The exhibition follows the trail of objects that were once in the synagogue on Börneplatz, which was destroyed in 1938, and asks about the provenance of the exhibits whose origins we have so far not been able to definitively clarify. These include fragments of Hebrew manuscripts that were stolen in connection with pogroms in the early modern period and were re-used by Christian book binders.
In our 1988 touring exhibition “Was übrig blieb” (What was Left) we addressed the theme of the origins and whereabouts of ceremonial objects and artworks from the collection of the Museum Jüdischer Altertümer (Museum of Jewish Antiquities), which was opened in Frankfurt in 1922 and destroyed in 1938. The Jewish Museum Frankfurt sees itself as the spiritual successor of that museum.
The History of the Museum Jüdischer Altertümer
The Museum Jüdischer Altertümer was inaugurated in 1922 and was one of the first museums of its kind in Germany under the auspices of the Jewish Community in Frankfurt. It developed out of the Gesellschaft zur Erforschung jüdischer Kunstdenkmäler (Society for the Study of Jewish Art Monuments), which had been founded by the Frankfurt patron Charles Hallgarten in 1897. On the Pogrom Night of 1938, the museum was looted and a large part of the collection destroyed. About 1,000 objects found their way into the collection of Frankfurt’s History Museum. Several valuable items turned up on the local art market, others were melted down.
Commission on Jewish Cultural Reconstruction
In 1947, on behalf of the murdered Jews of Europe, the Commission on Jewish Cultural Reconstruction (JCR) was set up to search for Jewish cultural valuables for which there were no heirs. Over a period of five years the JCR collected paintings, books and ceremonial objects that had once belonged to German Jews and had been looted by the National Socialists, their helpers’ helpers and German citizens in the years between 1933 and 1945. The Rothschild Palais in Frankfurt and the Offenbach Archival Depot (OAD) served as temporary storehouses for those items of Jewish culture. They were then transported to a safe place and handed over to Jewish organizations in the United States and Israel. Several objects were also handed over to museums in Germany and Austria and preserved by them in memory of the German-Jewish culture of the pre-war era. Only a small number of the ceremonial objects remained with the newly founded Jewish Community in Frankfurt.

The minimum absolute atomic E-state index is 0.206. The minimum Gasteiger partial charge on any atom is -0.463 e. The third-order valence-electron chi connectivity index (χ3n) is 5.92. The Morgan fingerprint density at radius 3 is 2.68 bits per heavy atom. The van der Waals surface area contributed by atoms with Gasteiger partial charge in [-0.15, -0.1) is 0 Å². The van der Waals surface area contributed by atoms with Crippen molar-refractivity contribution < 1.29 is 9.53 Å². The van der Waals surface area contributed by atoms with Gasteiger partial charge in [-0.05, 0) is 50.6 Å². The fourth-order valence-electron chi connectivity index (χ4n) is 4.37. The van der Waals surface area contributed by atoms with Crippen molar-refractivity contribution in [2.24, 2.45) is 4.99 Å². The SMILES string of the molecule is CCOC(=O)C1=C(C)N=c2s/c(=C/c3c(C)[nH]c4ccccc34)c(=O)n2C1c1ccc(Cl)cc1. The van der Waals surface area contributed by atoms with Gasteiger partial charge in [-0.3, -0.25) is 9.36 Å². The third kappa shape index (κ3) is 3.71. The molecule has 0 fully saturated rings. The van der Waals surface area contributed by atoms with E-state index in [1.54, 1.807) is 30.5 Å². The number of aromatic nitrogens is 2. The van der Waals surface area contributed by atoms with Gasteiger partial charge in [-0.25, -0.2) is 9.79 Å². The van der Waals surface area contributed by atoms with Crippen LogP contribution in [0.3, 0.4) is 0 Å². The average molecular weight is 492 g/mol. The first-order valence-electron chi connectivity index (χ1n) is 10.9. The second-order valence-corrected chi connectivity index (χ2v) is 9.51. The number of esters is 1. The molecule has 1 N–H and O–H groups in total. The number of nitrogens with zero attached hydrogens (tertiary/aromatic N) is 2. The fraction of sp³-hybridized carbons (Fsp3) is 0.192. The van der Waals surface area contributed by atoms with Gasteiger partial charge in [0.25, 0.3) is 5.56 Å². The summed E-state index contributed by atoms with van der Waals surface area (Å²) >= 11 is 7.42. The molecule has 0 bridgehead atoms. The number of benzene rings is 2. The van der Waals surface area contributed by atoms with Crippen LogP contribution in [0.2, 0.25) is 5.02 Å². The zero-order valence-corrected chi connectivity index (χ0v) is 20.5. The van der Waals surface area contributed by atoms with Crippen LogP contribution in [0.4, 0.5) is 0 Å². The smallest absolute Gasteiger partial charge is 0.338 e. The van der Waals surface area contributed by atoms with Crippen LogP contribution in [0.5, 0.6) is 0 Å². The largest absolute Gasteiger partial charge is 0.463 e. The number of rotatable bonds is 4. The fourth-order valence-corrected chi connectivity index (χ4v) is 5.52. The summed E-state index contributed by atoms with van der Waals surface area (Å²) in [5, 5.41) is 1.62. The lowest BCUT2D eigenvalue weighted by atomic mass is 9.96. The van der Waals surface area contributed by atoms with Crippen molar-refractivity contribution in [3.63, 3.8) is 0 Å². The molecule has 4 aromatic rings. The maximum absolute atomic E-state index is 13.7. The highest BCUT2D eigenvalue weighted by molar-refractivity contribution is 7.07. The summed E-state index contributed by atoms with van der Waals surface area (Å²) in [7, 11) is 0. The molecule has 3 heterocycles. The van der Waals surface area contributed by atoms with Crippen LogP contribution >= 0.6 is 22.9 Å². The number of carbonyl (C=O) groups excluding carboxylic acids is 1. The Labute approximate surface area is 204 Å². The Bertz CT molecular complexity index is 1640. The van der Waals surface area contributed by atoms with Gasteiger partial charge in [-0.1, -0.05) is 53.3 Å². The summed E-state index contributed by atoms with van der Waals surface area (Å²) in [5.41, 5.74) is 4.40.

Object histories in the exhibition
In 1994, the Jewish Museum Frankfurt acquired this Hanukkah lamp in the art trade. The lamp’s design as a classical temple is just as unusual as the decorative elements with semi-precious gemstones and cameos. When the lamp was acquired, there was no information on the lamp’s previous owners – still common practice in the art trade in the 1990s. In 2017 we found evidence that it might have been part of the 'Flechtheim Collection'. We are still reasearching this history.
This edition of the "Sefer Josippon", a chronicle of Jewish history by Josephus Flavius, was made in Frankfurt in 1707. It was found in the attic of the Veitshöchheim Synagogue, near Würzburg. The attic was used as a genizah, a space or attic to store discarded papers, books, Torah rolls or other objects bearing the name of God and awaiting formal burial in accordance with Jewish customs.
Numerous objects from our collection of Judaica come from the Museum Jüdischer Altertümer (Museum of Jewish Antiquities), opened in Frankfurt in 1922. The museum was destroyed and looted by Nazis in the Pogrom Night in 1938.
"Looted. Destroyed. Scattered." is an exhibition within the exhibition, located in our Museum Judengasse.
The Judaica Collection of the Jewish Museum
Our Judaica Collection contains about 70 objects once owned by Sigmund Nauheim. The collector had left his collection to the Museum Jüdischer Altertümer and it was not taken by the JCR after the end of the war. The objects have also been kept in the History Museum since the end of the war. Our collection also includes another 40 objects from the Frankfurt History Museum that were assigned by decree of the municipality to the Jewish Museum in 1987. They are ceremonial items donated by members of the Jewish Community between the late 19th century and the 1920s to the History Museum, or had been purchased it, as well as several objects that were bought through the art market in the 1950s and 60s. On this basis, we have succeeded in building up a collection of Jewish ceremonial items which is of European significance.
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